Emily Greenberg is Vancouver Talmud Torah’s new head of school. (photo from VTT)
After 17 years of leadership under Cathy Lowenstein, Vancouver Talmud Torah will have a new head of school.
Starting in September this year, Emily Greenberg will be joining the staff from her position as a vice-principal at Bialik Hebrew Day School in Toronto. Greenberg is currently responsible for the elementary division’s 350 students.
Josh Pekarsky was the chair of the VTT head of school search committee. “We were looking for someone with operational strengths, but also a strong educational leader who is engaging, dynamic and transparent,” Pekarsky told the Independent.
This they found in Greenberg, whom Pekarsky described as “very positive, yet very grounded; she sets high standards for herself and her team.”
Originally from Toronto, Greenberg is the daughter of an Israeli father and an American-born mother.
Together, they have devoted their working lives to education, music and their spiritual community at Temple Emanu-El in the city’s North York neighbourhood. Greenberg’s mother served as the synagogue’s music director for more than 25 years.
Born and raised in Canada, Greenberg has sought out positions in schools in Colombia, Thailand and Paraguay. Her educational philosophy rests on the notions of tikkun olam (repair of the world, social justice), chesed (kindness) and tzedakah (justice, charity). These were guiding tenets of her upbringing at Temple Emanu-El, a Reform congregation.
Greenberg’s concept of education is as a community endeavour. For her, education grows from a partnership between students and their educators, be they teachers in a school or adults in the wider community.
The seven-member search committee – four of whom are VTT graduates themselves – brought a wealth of professional expertise to the search process. In addition, the group’s previous work with numerous Jewish organizations, school accreditation and the spiritual community kept them focused on candidates’ qualities as leaders of children. The committee’s first priority was to find a group of candidates who represented “the diverse school community and had the educational expertise, institutional knowledge and sechel (common sense)” for the task, said Pekarsky.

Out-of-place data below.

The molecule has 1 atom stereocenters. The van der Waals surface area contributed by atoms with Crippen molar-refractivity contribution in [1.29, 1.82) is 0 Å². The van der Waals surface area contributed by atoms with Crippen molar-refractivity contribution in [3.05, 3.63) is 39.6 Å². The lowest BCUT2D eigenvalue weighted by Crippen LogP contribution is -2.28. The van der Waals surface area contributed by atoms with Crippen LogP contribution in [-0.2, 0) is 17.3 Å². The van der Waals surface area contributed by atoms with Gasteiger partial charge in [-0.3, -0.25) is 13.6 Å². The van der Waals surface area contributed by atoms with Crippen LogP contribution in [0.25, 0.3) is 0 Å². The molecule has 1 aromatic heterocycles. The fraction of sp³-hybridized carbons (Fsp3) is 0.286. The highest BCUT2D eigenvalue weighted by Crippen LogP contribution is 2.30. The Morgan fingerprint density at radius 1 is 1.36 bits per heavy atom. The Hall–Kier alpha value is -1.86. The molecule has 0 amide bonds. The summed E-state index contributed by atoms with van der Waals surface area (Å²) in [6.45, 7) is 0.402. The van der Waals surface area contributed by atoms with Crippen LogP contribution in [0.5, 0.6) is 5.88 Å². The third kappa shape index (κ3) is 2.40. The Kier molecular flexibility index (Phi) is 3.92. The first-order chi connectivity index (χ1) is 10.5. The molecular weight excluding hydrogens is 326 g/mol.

Rather than starting with a profile of the perfect candidate, the group began their search with questions not only about what they sought in a head of school, but also about the search process itself. They recognized the value of stakeholder engagement in this process, and worked hard to invite the perspectives of as many individuals and groups as possible. These included school faculty, donors, parents, alumni, Jewish Federation of Greater Vancouver members and community rabbis.
Throughout the search, interested parties were given opportunities – both in-person and via correspondence – to express their values and dreams for the future of the school’s leadership. Participants were asked questions like, “What do you think are VTT’s biggest challenges in the years ahead?” and “What skills and attributes are most important in our next head of school?”
Pekarsky said he was impressed by the amount of input the committee received from the community. “The majority of people went out of their way to say, I support whatever the school decides,” he said. “That was really gratifying. There was confidence in the process and support for the school.”
The committee also reached out for guidance across the border, working closely with Prizmah: Centre for Jewish Day Schools. Their input and insights helped the VTT committee weigh their priorities – while founded on Jewish principles, students at VTT must also meet the requirements of the provincial curriculum – and refine their search tool. Ultimately, the 12 applications came from as far away as Israel but also included candidates from California, Illinois and Quebec.
Greenberg and her husband, Daniel – a special needs educator – have three children, all of whom will be starting at VTT in the fall.
Shula Klinger is an author and journalist living in North Vancouver. Find out more at shulaklinger.com.